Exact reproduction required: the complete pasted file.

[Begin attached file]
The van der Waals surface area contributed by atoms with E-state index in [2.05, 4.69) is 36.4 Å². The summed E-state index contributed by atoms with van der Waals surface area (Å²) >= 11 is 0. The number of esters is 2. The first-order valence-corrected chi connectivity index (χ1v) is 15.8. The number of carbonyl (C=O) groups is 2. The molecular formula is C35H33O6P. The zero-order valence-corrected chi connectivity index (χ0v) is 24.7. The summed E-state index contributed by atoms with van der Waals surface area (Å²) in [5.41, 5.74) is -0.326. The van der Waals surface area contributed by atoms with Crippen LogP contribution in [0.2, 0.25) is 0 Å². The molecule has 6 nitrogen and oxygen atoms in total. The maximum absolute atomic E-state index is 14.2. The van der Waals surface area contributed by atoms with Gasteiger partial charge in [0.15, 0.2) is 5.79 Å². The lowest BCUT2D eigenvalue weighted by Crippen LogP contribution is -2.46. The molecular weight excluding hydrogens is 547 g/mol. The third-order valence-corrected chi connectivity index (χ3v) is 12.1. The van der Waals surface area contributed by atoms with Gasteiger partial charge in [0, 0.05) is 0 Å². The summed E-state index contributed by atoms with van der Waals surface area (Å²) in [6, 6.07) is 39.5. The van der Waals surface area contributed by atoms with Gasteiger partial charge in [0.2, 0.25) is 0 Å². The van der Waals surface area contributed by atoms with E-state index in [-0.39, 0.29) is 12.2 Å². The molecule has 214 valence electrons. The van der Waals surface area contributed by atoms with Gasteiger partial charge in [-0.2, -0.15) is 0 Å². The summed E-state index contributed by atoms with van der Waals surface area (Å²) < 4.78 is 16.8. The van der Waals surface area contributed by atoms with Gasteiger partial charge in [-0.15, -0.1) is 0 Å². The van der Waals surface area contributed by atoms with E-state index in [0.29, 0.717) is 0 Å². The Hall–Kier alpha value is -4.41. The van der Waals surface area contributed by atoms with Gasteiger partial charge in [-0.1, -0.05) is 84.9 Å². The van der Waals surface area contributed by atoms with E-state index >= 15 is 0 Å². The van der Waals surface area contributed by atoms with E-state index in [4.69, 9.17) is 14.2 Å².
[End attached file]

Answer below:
The van der Waals surface area contributed by atoms with E-state index in [2.05, 4.69) is 36.4 Å². The summed E-state index contributed by atoms with van der Waals surface area (Å²) >= 11 is 0. The number of esters is 2. The first-order valence-corrected chi connectivity index (χ1v) is 15.8. The number of carbonyl (C=O) groups is 2. The molecular formula is C35H33O6P. The zero-order valence-corrected chi connectivity index (χ0v) is 24.7. The summed E-state index contributed by atoms with van der Waals surface area (Å²) in [5.41, 5.74) is -0.326. The van der Waals surface area contributed by atoms with Crippen LogP contribution in [0.2, 0.25) is 0 Å². The molecule has 6 nitrogen and oxygen atoms in total. The maximum absolute atomic E-state index is 14.2. The van der Waals surface area contributed by atoms with Gasteiger partial charge in [0.15, 0.2) is 5.79 Å². The lowest BCUT2D eigenvalue weighted by Crippen LogP contribution is -2.46. The molecular weight excluding hydrogens is 547 g/mol. The third-order valence-corrected chi connectivity index (χ3v) is 12.1. The van der Waals surface area contributed by atoms with Gasteiger partial charge in [0, 0.05) is 0 Å². The summed E-state index contributed by atoms with van der Waals surface area (Å²) in [6, 6.07) is 39.5. The van der Waals surface area contributed by atoms with Gasteiger partial charge in [0.2, 0.25) is 0 Å². The van der Waals surface area contributed by atoms with E-state index in [-0.39, 0.29) is 12.2 Å². The molecule has 214 valence electrons. The van der Waals surface area contributed by atoms with Gasteiger partial charge in [-0.2, -0.15) is 0 Å². The summed E-state index contributed by atoms with van der Waals surface area (Å²) < 4.78 is 16.8. The van der Waals surface area contributed by atoms with Gasteiger partial charge in [-0.15, -0.1) is 0 Å². The van der Waals surface area contributed by atoms with E-state index in [0.29, 0.717) is 0 Å². The Hall–Kier alpha value is -4.41. The van der Waals surface area contributed by atoms with Gasteiger partial charge in [-0.1, -0.05) is 84.9 Å². The van der Waals surface area contributed by atoms with E-state index >= 15 is 0 Å². The van der Waals surface area contributed by atoms with E-state index in [4.69, 9.17) is 14.2 Å².